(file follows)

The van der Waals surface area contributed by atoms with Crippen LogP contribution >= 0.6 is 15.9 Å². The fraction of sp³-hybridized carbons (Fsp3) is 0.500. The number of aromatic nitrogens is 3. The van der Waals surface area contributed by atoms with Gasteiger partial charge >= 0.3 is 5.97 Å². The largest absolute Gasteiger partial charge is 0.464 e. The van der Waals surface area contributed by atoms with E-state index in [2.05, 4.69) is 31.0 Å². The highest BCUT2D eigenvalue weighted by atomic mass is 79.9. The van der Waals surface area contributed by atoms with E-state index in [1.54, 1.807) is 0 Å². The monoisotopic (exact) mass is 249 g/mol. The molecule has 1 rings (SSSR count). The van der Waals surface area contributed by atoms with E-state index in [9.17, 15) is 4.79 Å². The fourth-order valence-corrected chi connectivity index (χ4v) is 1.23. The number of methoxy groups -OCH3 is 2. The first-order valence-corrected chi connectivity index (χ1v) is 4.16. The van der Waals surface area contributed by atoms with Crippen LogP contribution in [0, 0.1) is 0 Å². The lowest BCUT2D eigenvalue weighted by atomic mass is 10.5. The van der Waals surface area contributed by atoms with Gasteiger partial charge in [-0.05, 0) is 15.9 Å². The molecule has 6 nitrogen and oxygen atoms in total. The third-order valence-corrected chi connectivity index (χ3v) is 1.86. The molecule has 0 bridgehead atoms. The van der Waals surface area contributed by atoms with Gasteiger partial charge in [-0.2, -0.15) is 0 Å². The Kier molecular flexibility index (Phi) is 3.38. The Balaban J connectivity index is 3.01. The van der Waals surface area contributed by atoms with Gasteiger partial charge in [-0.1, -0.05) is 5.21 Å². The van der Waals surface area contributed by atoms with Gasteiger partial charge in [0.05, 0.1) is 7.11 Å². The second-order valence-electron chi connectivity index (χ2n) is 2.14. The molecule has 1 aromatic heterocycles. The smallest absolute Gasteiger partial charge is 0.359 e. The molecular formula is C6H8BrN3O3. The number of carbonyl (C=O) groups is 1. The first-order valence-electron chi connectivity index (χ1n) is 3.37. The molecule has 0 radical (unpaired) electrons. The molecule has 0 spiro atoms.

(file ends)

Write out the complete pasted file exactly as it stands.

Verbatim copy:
The van der Waals surface area contributed by atoms with Crippen LogP contribution >= 0.6 is 15.9 Å². The fraction of sp³-hybridized carbons (Fsp3) is 0.500. The number of aromatic nitrogens is 3. The van der Waals surface area contributed by atoms with Gasteiger partial charge >= 0.3 is 5.97 Å². The largest absolute Gasteiger partial charge is 0.464 e. The van der Waals surface area contributed by atoms with E-state index in [2.05, 4.69) is 31.0 Å². The highest BCUT2D eigenvalue weighted by atomic mass is 79.9. The van der Waals surface area contributed by atoms with E-state index in [1.54, 1.807) is 0 Å². The monoisotopic (exact) mass is 249 g/mol. The molecule has 1 rings (SSSR count). The van der Waals surface area contributed by atoms with E-state index in [9.17, 15) is 4.79 Å². The fourth-order valence-corrected chi connectivity index (χ4v) is 1.23. The number of methoxy groups -OCH3 is 2. The first-order valence-corrected chi connectivity index (χ1v) is 4.16. The van der Waals surface area contributed by atoms with Crippen LogP contribution in [0, 0.1) is 0 Å². The lowest BCUT2D eigenvalue weighted by atomic mass is 10.5. The van der Waals surface area contributed by atoms with Gasteiger partial charge in [-0.05, 0) is 15.9 Å². The molecule has 6 nitrogen and oxygen atoms in total. The third-order valence-corrected chi connectivity index (χ3v) is 1.86. The molecule has 0 bridgehead atoms. The van der Waals surface area contributed by atoms with Gasteiger partial charge in [-0.2, -0.15) is 0 Å². The Kier molecular flexibility index (Phi) is 3.38. The Balaban J connectivity index is 3.01. The van der Waals surface area contributed by atoms with Gasteiger partial charge in [-0.1, -0.05) is 5.21 Å². The van der Waals surface area contributed by atoms with Gasteiger partial charge in [0.05, 0.1) is 7.11 Å². The second-order valence-electron chi connectivity index (χ2n) is 2.14. The molecule has 1 aromatic heterocycles. The smallest absolute Gasteiger partial charge is 0.359 e. The molecular formula is C6H8BrN3O3. The number of carbonyl (C=O) groups is 1. The first-order valence-electron chi connectivity index (χ1n) is 3.37. The molecule has 0 radical (unpaired) electrons. The molecule has 0 spiro atoms.